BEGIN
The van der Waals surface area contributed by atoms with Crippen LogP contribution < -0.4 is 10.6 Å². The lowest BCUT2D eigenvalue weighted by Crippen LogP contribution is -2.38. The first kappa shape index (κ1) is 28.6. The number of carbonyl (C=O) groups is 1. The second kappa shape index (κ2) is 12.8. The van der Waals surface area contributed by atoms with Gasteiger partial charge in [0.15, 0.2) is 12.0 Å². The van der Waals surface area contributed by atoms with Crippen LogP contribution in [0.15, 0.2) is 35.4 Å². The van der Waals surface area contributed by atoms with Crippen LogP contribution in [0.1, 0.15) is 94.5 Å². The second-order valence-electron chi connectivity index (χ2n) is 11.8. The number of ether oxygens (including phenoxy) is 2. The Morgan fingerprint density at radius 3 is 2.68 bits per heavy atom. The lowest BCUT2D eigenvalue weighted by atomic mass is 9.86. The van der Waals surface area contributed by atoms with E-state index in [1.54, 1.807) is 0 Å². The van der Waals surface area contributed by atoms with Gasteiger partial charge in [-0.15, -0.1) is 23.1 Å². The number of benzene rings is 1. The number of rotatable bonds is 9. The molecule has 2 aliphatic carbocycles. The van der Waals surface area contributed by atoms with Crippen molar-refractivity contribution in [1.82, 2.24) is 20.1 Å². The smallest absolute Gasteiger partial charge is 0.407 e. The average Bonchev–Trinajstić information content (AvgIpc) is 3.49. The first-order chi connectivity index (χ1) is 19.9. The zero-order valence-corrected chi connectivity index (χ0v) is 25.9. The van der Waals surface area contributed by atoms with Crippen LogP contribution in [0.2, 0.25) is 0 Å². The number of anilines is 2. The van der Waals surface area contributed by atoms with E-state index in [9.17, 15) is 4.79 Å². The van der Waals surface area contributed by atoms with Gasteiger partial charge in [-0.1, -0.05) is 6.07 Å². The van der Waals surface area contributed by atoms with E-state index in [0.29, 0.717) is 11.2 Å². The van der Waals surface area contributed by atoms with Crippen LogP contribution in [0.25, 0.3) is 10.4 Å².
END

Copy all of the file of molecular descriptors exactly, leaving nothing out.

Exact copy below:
The van der Waals surface area contributed by atoms with Crippen LogP contribution < -0.4 is 10.6 Å². The lowest BCUT2D eigenvalue weighted by Crippen LogP contribution is -2.38. The first kappa shape index (κ1) is 28.6. The number of carbonyl (C=O) groups is 1. The second kappa shape index (κ2) is 12.8. The van der Waals surface area contributed by atoms with Gasteiger partial charge in [0.15, 0.2) is 12.0 Å². The van der Waals surface area contributed by atoms with Crippen LogP contribution in [0.15, 0.2) is 35.4 Å². The van der Waals surface area contributed by atoms with Crippen LogP contribution in [0.1, 0.15) is 94.5 Å². The second-order valence-electron chi connectivity index (χ2n) is 11.8. The number of ether oxygens (including phenoxy) is 2. The Morgan fingerprint density at radius 3 is 2.68 bits per heavy atom. The lowest BCUT2D eigenvalue weighted by atomic mass is 9.86. The van der Waals surface area contributed by atoms with E-state index in [1.54, 1.807) is 0 Å². The van der Waals surface area contributed by atoms with Gasteiger partial charge in [-0.15, -0.1) is 23.1 Å². The number of benzene rings is 1. The number of rotatable bonds is 9. The molecule has 2 aliphatic carbocycles. The van der Waals surface area contributed by atoms with Crippen molar-refractivity contribution in [1.82, 2.24) is 20.1 Å². The smallest absolute Gasteiger partial charge is 0.407 e. The average Bonchev–Trinajstić information content (AvgIpc) is 3.49. The first-order chi connectivity index (χ1) is 19.9. The zero-order valence-corrected chi connectivity index (χ0v) is 25.9. The van der Waals surface area contributed by atoms with Crippen LogP contribution in [0.2, 0.25) is 0 Å². The number of anilines is 2. The van der Waals surface area contributed by atoms with E-state index in [9.17, 15) is 4.79 Å². The van der Waals surface area contributed by atoms with Gasteiger partial charge in [-0.1, -0.05) is 6.07 Å². The van der Waals surface area contributed by atoms with E-state index in [0.29, 0.717) is 11.2 Å². The van der Waals surface area contributed by atoms with Crippen LogP contribution in [0.25, 0.3) is 10.4 Å².